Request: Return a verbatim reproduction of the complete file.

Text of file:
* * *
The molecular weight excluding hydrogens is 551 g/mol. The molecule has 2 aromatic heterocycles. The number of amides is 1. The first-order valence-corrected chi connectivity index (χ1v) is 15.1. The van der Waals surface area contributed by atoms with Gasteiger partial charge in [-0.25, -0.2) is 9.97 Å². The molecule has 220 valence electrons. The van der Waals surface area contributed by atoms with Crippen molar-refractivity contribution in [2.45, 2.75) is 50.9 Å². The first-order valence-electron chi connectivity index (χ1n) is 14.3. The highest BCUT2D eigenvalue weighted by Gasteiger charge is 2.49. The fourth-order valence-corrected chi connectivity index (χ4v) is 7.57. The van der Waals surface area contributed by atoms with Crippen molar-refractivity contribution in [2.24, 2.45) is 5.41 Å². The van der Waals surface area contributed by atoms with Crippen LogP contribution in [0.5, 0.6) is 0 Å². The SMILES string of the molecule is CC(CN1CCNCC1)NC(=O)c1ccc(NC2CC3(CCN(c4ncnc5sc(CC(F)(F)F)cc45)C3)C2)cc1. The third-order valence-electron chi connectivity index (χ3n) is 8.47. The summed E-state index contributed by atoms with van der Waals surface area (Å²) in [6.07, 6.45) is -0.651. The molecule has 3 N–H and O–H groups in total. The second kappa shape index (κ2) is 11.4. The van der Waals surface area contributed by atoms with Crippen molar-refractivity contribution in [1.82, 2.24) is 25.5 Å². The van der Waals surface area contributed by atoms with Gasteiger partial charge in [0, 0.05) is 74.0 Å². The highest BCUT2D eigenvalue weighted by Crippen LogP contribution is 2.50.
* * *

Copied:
The molecular weight excluding hydrogens is 551 g/mol. The molecule has 2 aromatic heterocycles. The number of amides is 1. The first-order valence-corrected chi connectivity index (χ1v) is 15.1. The van der Waals surface area contributed by atoms with Gasteiger partial charge in [-0.25, -0.2) is 9.97 Å². The molecule has 220 valence electrons. The van der Waals surface area contributed by atoms with Crippen molar-refractivity contribution in [2.45, 2.75) is 50.9 Å². The first-order valence-electron chi connectivity index (χ1n) is 14.3. The highest BCUT2D eigenvalue weighted by Gasteiger charge is 2.49. The fourth-order valence-corrected chi connectivity index (χ4v) is 7.57. The van der Waals surface area contributed by atoms with Crippen molar-refractivity contribution in [2.24, 2.45) is 5.41 Å². The van der Waals surface area contributed by atoms with Crippen LogP contribution in [0.5, 0.6) is 0 Å². The SMILES string of the molecule is CC(CN1CCNCC1)NC(=O)c1ccc(NC2CC3(CCN(c4ncnc5sc(CC(F)(F)F)cc45)C3)C2)cc1. The third-order valence-electron chi connectivity index (χ3n) is 8.47. The summed E-state index contributed by atoms with van der Waals surface area (Å²) in [6.07, 6.45) is -0.651. The molecule has 3 N–H and O–H groups in total. The second kappa shape index (κ2) is 11.4. The van der Waals surface area contributed by atoms with Crippen molar-refractivity contribution in [1.82, 2.24) is 25.5 Å². The van der Waals surface area contributed by atoms with Gasteiger partial charge in [0, 0.05) is 74.0 Å². The highest BCUT2D eigenvalue weighted by Crippen LogP contribution is 2.50.